The main issue a lot of people had, including myself, wasn’t with Android itself, or indeed Java but rather the Eclipse IDE which most android developers use when writing applications. We all know that Visual Studio is in a class of its own, but it was a bit of a culture shock to change to an IDE that didn’t support debugging in quite the same way for example. Having said this I think this ability to switch between development environments is a good skill to have picked up. The other issue was just how slow the default andoird emulator is on a non-intel PC — but this can be solved through the use of Genymotion.

I will be getting my results for the module as a whole, along with my final university grade itself on the 2nd of July. I will of course update the blog then!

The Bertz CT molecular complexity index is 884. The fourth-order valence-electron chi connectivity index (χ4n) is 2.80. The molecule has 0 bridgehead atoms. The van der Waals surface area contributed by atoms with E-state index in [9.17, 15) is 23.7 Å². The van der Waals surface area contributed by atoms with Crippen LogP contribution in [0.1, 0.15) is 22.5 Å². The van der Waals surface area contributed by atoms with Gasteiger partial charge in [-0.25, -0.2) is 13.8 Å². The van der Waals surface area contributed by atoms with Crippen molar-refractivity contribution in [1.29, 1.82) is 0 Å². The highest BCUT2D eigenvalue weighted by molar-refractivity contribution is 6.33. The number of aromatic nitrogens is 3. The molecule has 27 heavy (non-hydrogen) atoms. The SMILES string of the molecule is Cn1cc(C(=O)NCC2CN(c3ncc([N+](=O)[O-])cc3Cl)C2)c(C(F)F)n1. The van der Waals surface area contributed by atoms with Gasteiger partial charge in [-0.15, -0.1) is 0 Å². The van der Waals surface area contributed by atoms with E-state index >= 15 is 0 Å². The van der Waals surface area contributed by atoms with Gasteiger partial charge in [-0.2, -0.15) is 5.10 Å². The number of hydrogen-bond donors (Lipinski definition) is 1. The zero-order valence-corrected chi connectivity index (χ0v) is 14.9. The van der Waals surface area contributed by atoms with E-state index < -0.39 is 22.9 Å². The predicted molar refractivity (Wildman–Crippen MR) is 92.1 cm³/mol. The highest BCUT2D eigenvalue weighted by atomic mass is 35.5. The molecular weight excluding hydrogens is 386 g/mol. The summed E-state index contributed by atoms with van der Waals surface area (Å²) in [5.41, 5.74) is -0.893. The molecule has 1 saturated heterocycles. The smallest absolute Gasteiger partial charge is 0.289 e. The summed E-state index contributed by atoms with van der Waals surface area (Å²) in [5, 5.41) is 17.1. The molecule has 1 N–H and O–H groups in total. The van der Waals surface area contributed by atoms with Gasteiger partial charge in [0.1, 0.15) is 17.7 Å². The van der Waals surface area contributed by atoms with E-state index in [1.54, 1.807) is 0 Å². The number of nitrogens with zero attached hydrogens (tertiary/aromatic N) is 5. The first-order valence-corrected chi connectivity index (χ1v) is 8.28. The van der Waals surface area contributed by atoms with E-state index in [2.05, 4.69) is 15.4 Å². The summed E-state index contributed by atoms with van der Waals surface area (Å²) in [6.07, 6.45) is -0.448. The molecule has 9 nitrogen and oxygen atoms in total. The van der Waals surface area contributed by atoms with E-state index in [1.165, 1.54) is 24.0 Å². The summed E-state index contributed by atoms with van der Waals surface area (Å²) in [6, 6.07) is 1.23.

We need a standard… for implementing standards

XKCD - Sandards

Obligatory xkcd Comic

Standards are one of the things which makes writing software a bit of a pain, but also allows the pleasure of writing a system which integrates, uses and enhances other systems. Indeed the Internet Browser you are reading this blog post on works using a multitude of standards, from the Internet Protocol and Transmission Control Protocol used to deliver the information to you, to the HTML and CSS used to render this web page on your screen.

For those people who are not entirely familiar with the term standards, a technical standard is — according to wikipedia — a “formal document that establishes uniform engineering or technical criteria, methods, processes and practices”. In laymans terms it’s a document that tells you how something works and how to implement it so that your implementation is compatible with other peoples. An example is RFC 2616, The W3C Standard for the HTTP/1.1 protocol.